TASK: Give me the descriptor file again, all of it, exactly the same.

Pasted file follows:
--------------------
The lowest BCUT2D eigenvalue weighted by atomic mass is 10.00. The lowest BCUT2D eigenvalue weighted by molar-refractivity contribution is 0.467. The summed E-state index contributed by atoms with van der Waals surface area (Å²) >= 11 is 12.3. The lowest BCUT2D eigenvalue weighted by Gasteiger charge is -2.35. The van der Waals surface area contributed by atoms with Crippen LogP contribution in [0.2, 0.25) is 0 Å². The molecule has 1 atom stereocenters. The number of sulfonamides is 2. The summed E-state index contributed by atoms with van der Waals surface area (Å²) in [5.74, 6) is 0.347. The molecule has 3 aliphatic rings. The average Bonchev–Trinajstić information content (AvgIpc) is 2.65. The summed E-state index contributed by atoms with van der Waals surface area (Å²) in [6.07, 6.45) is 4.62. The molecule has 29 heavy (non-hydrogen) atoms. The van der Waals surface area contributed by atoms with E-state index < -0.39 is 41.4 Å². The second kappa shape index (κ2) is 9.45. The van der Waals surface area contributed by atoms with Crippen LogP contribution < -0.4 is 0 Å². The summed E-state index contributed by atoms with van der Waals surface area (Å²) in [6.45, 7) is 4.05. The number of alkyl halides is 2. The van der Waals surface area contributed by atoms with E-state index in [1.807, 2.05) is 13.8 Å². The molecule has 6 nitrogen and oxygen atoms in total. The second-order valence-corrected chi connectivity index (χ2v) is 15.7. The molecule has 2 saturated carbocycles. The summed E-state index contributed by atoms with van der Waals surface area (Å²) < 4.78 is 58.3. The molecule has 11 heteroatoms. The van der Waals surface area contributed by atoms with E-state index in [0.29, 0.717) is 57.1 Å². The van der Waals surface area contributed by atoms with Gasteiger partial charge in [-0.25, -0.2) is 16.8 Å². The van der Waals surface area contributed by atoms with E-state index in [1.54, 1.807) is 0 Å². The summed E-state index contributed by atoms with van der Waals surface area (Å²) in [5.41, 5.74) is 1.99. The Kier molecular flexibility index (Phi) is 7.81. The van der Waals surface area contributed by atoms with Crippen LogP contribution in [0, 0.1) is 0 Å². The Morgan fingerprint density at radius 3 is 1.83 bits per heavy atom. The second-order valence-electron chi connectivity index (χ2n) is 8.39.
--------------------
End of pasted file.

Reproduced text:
The lowest BCUT2D eigenvalue weighted by atomic mass is 10.00. The lowest BCUT2D eigenvalue weighted by molar-refractivity contribution is 0.467. The summed E-state index contributed by atoms with van der Waals surface area (Å²) >= 11 is 12.3. The lowest BCUT2D eigenvalue weighted by Gasteiger charge is -2.35. The van der Waals surface area contributed by atoms with Crippen LogP contribution in [0.2, 0.25) is 0 Å². The molecule has 1 atom stereocenters. The number of sulfonamides is 2. The summed E-state index contributed by atoms with van der Waals surface area (Å²) in [5.74, 6) is 0.347. The molecule has 3 aliphatic rings. The average Bonchev–Trinajstić information content (AvgIpc) is 2.65. The summed E-state index contributed by atoms with van der Waals surface area (Å²) in [6.07, 6.45) is 4.62. The molecule has 29 heavy (non-hydrogen) atoms. The van der Waals surface area contributed by atoms with E-state index < -0.39 is 41.4 Å². The second kappa shape index (κ2) is 9.45. The van der Waals surface area contributed by atoms with Crippen LogP contribution < -0.4 is 0 Å². The summed E-state index contributed by atoms with van der Waals surface area (Å²) in [6.45, 7) is 4.05. The number of alkyl halides is 2. The van der Waals surface area contributed by atoms with E-state index in [1.807, 2.05) is 13.8 Å². The molecule has 6 nitrogen and oxygen atoms in total. The second-order valence-corrected chi connectivity index (χ2v) is 15.7. The molecule has 2 saturated carbocycles. The summed E-state index contributed by atoms with van der Waals surface area (Å²) < 4.78 is 58.3. The molecule has 11 heteroatoms. The van der Waals surface area contributed by atoms with E-state index in [0.29, 0.717) is 57.1 Å². The van der Waals surface area contributed by atoms with Gasteiger partial charge in [-0.25, -0.2) is 16.8 Å². The van der Waals surface area contributed by atoms with E-state index in [1.54, 1.807) is 0 Å². The summed E-state index contributed by atoms with van der Waals surface area (Å²) in [5.41, 5.74) is 1.99. The Kier molecular flexibility index (Phi) is 7.81. The van der Waals surface area contributed by atoms with Crippen LogP contribution in [0, 0.1) is 0 Å². The Morgan fingerprint density at radius 3 is 1.83 bits per heavy atom. The second-order valence-electron chi connectivity index (χ2n) is 8.39.